General Physics I Momentum


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1 General Physics I Momentum
2 Linear Momentum: Definition: For a single particle, the momentum p is defined as: p = mv (p is a vector since v is a vector). So p x = mv x etc. Units of linear momentum are kg m/s.
3 Momentum Conservation The concept of momentum conservation is one of the most fundamental principles in physics. This is a component (vector) equation. Momentum along a certain direction is conserved when there are no external forces acting in this direction. Recall that force causes a chance in velocity and as momentum is defined by velocity.well, you see! You will see that we often have momentum conservation even when energy is not conserved.
4 1D Conservation of Linear Momentum What this means is that the momentum before and the momentum after must be equal to each other. We will primarily deal with conservation of momentum with respect to 1D linear collision situations For a 2body system this is: m 1 v 1i + m 2 v 2i = m 1 v 1f + m 2 v 2f This is a component vector equation since velocity is a vector! So don t forget that this means that the velocity could be positive or negative
5 Comment on Energy Conservation We have seen that the energy of a system is not necessarily conserved. Energy can be lost: Heat (bomb) Bending of metal (crashing cars) In terms of collisions, kinetic energy is not conserved since work is done during the collision! We talk about kinetic energy since, in the context of momentum, the object(s) has velocity. We will also deal with conservation of kinetic energy with respect to 1D linear collision situations For a 2body system this is: 1 / 2 m 1 v 2 1i + 1 / 2 m 2 v 2 2i = 1 / 2 m 1 v 2 1f + 1 / 2 m 2 v 2 2f
6 Elastic vs. Inelastic Collisions A collision is said to be elastic when kinetic energy as well as momentum is conserved before and after the collision. K before = K after Carts colliding with a spring in between, billiard balls, etc. v i A collision is said to be inelastic when kinetic energy is not conserved before and after the collision, but momentum is conserved. K before K after Car crashes, collisions where objects stick together, etc.
7 Inelastic Collision in 1D A block of mass M is initially at rest on a frictionless horizontal surface. A bullet of mass m is fired at the block with a muzzle velocity (speed) v. The bullet lodges in the block, and the block ends up with a speed V. In terms of m, M, and V : What is the initial energy of the system? What is the final energy of the system? What does momentum conservation tell us? Is kinetic energy conserved? x v V before after
8 Momentum Conservation Two balls of equal mass are thrown horizontally with the same initial velocity. They hit identical stationary boxes resting on a frictionless horizontal surface. The ball hitting box 1 bounces back with the same velocity it had initially, while the ball hitting box 2 gets stuck. Which box ends up moving faster? V 1 V (a) Box 1 (b) Box 2 (c) Same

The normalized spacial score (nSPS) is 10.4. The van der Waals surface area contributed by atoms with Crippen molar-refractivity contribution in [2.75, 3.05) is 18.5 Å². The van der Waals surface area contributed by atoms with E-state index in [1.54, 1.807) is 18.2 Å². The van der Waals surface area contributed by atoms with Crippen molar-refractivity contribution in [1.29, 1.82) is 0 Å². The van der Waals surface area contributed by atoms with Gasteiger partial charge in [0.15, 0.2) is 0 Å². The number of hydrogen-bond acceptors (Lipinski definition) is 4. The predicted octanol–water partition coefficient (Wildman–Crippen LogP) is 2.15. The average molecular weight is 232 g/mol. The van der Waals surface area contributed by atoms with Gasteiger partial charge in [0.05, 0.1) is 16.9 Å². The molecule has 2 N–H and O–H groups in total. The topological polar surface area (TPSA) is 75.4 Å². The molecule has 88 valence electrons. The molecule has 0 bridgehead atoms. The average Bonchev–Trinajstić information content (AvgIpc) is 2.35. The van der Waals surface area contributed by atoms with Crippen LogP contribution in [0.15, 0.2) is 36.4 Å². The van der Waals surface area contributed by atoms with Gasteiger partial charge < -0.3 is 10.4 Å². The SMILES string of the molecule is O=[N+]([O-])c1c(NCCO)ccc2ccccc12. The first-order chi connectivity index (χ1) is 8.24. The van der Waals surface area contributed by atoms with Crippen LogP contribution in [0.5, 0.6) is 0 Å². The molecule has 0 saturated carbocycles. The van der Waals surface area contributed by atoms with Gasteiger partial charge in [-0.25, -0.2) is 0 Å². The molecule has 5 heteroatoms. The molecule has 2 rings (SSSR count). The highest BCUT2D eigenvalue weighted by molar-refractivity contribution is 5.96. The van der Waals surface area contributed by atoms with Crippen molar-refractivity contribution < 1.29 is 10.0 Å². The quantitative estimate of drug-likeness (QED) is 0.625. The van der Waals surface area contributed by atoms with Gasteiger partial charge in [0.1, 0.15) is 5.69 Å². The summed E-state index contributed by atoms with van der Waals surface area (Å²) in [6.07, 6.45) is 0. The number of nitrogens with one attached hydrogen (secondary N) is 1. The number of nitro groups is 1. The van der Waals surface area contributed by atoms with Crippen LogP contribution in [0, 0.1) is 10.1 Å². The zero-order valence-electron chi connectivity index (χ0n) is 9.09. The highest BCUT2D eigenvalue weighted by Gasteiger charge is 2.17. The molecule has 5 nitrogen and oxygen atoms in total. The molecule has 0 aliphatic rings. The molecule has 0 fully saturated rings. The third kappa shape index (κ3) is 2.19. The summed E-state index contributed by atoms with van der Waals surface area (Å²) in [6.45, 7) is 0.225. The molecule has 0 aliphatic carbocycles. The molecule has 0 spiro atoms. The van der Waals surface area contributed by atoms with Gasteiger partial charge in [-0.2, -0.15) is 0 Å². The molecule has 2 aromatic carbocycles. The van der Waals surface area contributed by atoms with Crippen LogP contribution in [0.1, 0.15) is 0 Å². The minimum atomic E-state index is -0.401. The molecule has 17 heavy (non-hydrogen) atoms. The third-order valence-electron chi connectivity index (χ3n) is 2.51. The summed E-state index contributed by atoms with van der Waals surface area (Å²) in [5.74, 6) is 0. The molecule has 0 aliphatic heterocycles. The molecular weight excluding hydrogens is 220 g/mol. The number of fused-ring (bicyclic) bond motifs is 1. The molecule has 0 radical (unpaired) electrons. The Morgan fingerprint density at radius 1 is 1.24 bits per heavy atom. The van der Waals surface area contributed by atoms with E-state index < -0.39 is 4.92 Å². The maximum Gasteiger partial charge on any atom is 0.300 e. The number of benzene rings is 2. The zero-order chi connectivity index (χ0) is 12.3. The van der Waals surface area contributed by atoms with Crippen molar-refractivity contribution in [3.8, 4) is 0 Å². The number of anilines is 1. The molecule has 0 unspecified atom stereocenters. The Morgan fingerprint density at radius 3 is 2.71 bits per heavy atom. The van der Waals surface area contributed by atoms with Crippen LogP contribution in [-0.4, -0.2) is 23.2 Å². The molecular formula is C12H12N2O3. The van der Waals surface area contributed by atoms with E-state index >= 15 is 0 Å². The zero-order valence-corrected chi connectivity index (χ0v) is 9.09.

9 Collisions A box sliding on a frictionless surface collides and sticks to a second identical box which is initially at rest. What is the ratio of initial to final kinetic energy of the system? (a) 1 (b) 2 (c) 2
10 Inelastic collision in 2D Consider a collision in 2D (cars crashing at a slippery intersection...no friction). v 1 V m 1 m 1 + m 2 m 2 v 2 before after
11 Inelastic collision in 2D... There are no net external forces acting. Use momentum conservation for both components. X: P = = ( + ) ox P fx m 1 v 1 m 1 m 2 V x V x = m1 m m v ( + ) y: P = = ( + ) oy P fy m 2 v 2 m 1 m 2 V y m Vy = 2 m + m v ( ) v 1 V = (V x,v y ) m 1 m 2 m 1 + m 2 v 2
12 Explosion (inelastic uncollision) Before the explosion: M After the explosion: v 1 v 2 m 1 m 2 No external forces, so P is conserved. Initially: P = Finally: P =
13 The Crazy Bomb A bomb explodes into 3 identical pieces. Which of the following configurations of velocities is possible? v m v m v m m V v m m v (1) (2) (a) 1 (b) 2 (c) Both
14 Elastic Collisions Elastic means that kinetic energy is conserved as well as momentum. This gives us more constraints We can solve more complicated problems!! Billiards (2D collision) The colliding objects have separate motions after the collision as well as before. Initial Final Let s start with a simpler 1D problem...
15 Elastic Collision in 1D initial m 1 m 2 v 1i v 2i x final v 1f m 1 m 2 v 2f
16 Elastic Collision in 1D m 1 m 2 Conserve P X : before v 1i v 2i m 1 v 1i + m 2 v 2i = m 1 v 1f + m 2 v 2f x after Conserve Kinetic Energy: v 1f v 2f 1 / 2 m 1 v 2 1i + 1 / 2 m 2 v 2 2i = 1 / 2 m 1 v 2 1f + 1 / 2 m 2 v 2 2f Suppose we know v 1i and v 2i We need to solve for v 1f and v 2f Should be no problem 2 equations & 2 unknowns! This relationship becomes: v 1i v 2i = v 2f v 1f
17 An example of 2D elastic collisions: Billiards. If all we know is the initial velocity of the cue ball, we don t have enough information to solve for the exact paths after the collision. But we can learn some useful things...
18 Billiards. Consider the case where one ball is initially at rest. p f p i v net F P f initial The final direction of the red ball will depend on where the balls hit. final
19 Billiards. The final directions are separated by 90 o. p i p f v net F P f initial final
20 Billiards. So, we can sink the red ball without sinking the white ball.
21 Billiards. So, we can sink the red ball without sinking the white ball. However, we can also scratch. All we know is that the angle between the balls is 90 o.
22 End of Momentum Lecture
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